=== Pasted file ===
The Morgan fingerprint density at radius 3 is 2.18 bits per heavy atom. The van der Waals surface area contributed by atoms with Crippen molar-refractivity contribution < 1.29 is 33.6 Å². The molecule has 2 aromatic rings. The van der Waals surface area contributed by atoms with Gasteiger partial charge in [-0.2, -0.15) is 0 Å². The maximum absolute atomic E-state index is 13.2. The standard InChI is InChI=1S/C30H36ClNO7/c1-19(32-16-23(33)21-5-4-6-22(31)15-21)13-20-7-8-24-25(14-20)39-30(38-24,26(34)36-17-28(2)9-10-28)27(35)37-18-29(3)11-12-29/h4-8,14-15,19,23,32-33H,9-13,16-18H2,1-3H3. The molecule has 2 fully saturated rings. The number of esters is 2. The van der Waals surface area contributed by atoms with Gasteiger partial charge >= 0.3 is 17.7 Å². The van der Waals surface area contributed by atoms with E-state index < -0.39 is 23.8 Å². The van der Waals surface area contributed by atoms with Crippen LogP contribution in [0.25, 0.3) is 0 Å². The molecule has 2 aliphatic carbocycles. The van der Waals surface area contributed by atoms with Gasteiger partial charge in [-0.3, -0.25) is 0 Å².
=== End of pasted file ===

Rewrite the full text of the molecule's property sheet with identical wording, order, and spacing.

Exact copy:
The Morgan fingerprint density at radius 3 is 2.18 bits per heavy atom. The van der Waals surface area contributed by atoms with Crippen molar-refractivity contribution < 1.29 is 33.6 Å². The molecule has 2 aromatic rings. The van der Waals surface area contributed by atoms with Gasteiger partial charge in [-0.2, -0.15) is 0 Å². The maximum absolute atomic E-state index is 13.2. The standard InChI is InChI=1S/C30H36ClNO7/c1-19(32-16-23(33)21-5-4-6-22(31)15-21)13-20-7-8-24-25(14-20)39-30(38-24,26(34)36-17-28(2)9-10-28)27(35)37-18-29(3)11-12-29/h4-8,14-15,19,23,32-33H,9-13,16-18H2,1-3H3. The molecule has 2 fully saturated rings. The number of esters is 2. The van der Waals surface area contributed by atoms with Gasteiger partial charge >= 0.3 is 17.7 Å². The van der Waals surface area contributed by atoms with E-state index < -0.39 is 23.8 Å². The van der Waals surface area contributed by atoms with Crippen LogP contribution in [0.25, 0.3) is 0 Å². The molecule has 2 aliphatic carbocycles. The van der Waals surface area contributed by atoms with Gasteiger partial charge in [-0.3, -0.25) is 0 Å².